Hi Caleb

Your approach seems to me as a reasonable use case for channels and I'm 
sure it would be a lot complexer if you use a bunch of mutexes.

One part in the article looks a little bit weird to me:

>   // ...
>   s.mtx.Lock()
>   // ...
>   s.ch <- val // might block!
>   s.mtx.Unlock()
>   // ...
My experience with go is limited but until now I have never seen that kind 
of code, I don't think it is something advanced go users would do or I'm 

Cheers snmed

Am Mittwoch, 9. August 2017 14:30:38 UTC+2 schrieb Caleb Doxsey:
> Channels are very useful and necessary to really get your program using 
> all the resources at your disposal. Doing that with locks or callbacks is 
> error prone and makes solving some problems all but impossible. Let me give 
> you an example of a pattern we used a few days ago:
> We were processing message from a queue, writing some data to Cassandra, 
> and then committing offsets when the work was completed. It was really 
> important for the commits to come out in the same order they came in, so 
> that we never commit an offset when we haven't actually written all the 
> data. (on crash or restart its ok to process the same messages again 
> because the writing is idempotent)
> Modeled as a pipeline we had a few stages:
> intake -> decode -> encode -> write to cassandra -> commit
> The naive approach would be to spin up a bunch of writer goroutines, but 
> then the order of messages to commit would be unpredictable. Instead we 
> created two slices of channels:
> ins := make([]chan intakeMessage, options.workers)
> outs := make([]chan commitMessage, options.workers)
> And spun up goroutines that read from one of the input channels and wrote 
> to the corresponding out channel:
> for i := 0; i < options.workers; i++ {
>                 ins[i] = make(chan intakeMessage, 1)
>                 outs[i] := make(chan commitMessage, 1)
>                 go worker(ins[i], outs[i])
> }
> We then use these slices as a circular buffer and keep track of two 
> pointers, one for the next available in and another for the next remaining 
> out. There are 3 cases:
>    1. The slice is empty, in which case we insert at 0 and increment the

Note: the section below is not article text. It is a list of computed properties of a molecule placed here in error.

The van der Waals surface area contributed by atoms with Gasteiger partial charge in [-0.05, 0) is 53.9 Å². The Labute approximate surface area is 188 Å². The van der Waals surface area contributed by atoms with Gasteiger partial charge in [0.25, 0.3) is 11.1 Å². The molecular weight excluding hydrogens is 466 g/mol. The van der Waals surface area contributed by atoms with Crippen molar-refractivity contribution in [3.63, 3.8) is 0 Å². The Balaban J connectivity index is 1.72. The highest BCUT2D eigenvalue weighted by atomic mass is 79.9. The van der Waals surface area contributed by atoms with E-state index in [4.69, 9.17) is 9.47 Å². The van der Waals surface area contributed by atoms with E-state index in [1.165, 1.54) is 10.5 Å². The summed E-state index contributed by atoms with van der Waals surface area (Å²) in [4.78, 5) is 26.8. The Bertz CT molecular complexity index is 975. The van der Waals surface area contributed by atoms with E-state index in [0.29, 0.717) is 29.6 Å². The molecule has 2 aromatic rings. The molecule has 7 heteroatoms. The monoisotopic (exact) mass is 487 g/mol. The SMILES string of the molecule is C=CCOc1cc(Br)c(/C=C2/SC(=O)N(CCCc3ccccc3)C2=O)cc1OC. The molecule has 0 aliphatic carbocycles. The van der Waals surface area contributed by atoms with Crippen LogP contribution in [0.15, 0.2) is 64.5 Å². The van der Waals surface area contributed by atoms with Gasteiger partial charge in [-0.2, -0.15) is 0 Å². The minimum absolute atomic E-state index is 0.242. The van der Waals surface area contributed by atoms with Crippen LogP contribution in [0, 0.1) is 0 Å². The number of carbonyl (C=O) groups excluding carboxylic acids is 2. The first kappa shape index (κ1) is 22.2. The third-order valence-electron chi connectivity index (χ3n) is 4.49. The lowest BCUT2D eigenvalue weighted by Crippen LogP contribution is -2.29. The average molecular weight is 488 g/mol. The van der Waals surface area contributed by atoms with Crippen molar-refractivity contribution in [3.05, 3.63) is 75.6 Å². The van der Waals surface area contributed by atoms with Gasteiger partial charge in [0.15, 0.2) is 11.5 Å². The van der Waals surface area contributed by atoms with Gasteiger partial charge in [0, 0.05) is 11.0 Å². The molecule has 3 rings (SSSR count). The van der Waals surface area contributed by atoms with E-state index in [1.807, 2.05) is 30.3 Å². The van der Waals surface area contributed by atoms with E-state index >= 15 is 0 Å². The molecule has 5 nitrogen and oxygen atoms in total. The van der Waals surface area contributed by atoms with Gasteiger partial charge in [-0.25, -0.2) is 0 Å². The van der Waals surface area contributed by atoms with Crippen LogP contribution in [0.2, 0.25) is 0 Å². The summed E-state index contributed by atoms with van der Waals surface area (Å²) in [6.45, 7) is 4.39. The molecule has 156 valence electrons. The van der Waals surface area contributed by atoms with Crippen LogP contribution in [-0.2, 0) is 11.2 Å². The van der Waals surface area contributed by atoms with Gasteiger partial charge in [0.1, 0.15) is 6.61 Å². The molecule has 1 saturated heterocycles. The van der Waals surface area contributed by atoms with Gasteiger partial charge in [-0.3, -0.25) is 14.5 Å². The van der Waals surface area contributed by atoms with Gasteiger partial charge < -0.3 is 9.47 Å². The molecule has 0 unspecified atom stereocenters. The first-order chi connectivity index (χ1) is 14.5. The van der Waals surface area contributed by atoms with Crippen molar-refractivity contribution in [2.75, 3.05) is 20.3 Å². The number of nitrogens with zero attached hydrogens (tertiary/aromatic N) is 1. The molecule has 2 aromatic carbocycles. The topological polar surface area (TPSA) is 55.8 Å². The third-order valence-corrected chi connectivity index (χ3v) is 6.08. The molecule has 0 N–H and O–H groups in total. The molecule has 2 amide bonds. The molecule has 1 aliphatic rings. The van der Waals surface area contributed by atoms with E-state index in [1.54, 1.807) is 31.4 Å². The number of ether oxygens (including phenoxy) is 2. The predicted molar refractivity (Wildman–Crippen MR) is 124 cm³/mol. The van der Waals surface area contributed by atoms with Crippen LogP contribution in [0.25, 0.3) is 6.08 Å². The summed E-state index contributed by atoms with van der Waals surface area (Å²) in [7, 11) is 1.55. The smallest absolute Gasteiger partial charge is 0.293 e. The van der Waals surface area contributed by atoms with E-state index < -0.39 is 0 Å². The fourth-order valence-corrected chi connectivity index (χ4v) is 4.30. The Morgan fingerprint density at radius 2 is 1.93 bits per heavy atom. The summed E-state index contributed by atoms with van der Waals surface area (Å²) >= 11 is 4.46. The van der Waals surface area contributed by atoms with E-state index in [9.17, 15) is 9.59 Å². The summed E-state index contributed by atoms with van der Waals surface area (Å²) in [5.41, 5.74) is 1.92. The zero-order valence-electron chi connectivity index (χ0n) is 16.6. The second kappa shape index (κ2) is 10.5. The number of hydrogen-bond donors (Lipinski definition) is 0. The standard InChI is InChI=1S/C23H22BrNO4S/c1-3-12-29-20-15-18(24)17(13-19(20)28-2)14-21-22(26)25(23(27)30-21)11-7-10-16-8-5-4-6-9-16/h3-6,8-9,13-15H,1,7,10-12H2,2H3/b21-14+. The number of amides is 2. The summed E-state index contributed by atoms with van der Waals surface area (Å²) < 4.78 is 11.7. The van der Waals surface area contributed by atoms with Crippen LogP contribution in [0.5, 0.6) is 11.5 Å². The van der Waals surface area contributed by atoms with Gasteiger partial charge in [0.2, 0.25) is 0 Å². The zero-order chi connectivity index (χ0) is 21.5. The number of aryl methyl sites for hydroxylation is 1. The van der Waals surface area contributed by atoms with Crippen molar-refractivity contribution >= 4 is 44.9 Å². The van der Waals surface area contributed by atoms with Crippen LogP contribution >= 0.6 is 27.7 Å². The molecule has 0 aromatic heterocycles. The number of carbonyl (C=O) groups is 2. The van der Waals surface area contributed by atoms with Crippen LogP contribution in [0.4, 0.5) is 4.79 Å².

>    in counter
>    2. The slice is full (all workers are busy), in which case we wait 
>    until a result is pushed into the channel at the out counter
>    3. We're somewhere in between, in which case we use a select on either 
>    the next available in channel or the next remaining out counter
> So all the commits come out in the order they came in, we get nice 
> parallelism and there's no blocking or polling.
> There is overhead to channels but if you send messages of adequate size 
> you'll barely notice it in real programs. Batch and send slices.
> The thing I find remarkable about channels and goroutines is how often the 
> solutions for improving the performance of a Go program are almost exactly 
> the same as the solutions for distributing that program across multiple 
> machines. The patterns really map well to these kinds of problems.
> On Tuesday, August 8, 2017 at 2:01:12 AM UTC-4, snmed wrote:
>> Hi Gophers
>> I stumbled over a nice and very interesting Blog entry "Go channels are 
>> bad and you should feel bad 
>> <http://www.jtolds.com/writing/2016/03/go-channels-are-bad-and-you-should-feel-bad/>"
>> , I would like to hear some opinions about that article
>> from seasoned go developers. Because I just used go for a couple of 
>> months for my private web projects and rarely get in touch with channels.
>> By the way, that article is not a rant and the author likes go very much 
>> as far as I can conclude from the article.
>> Cheers snmed

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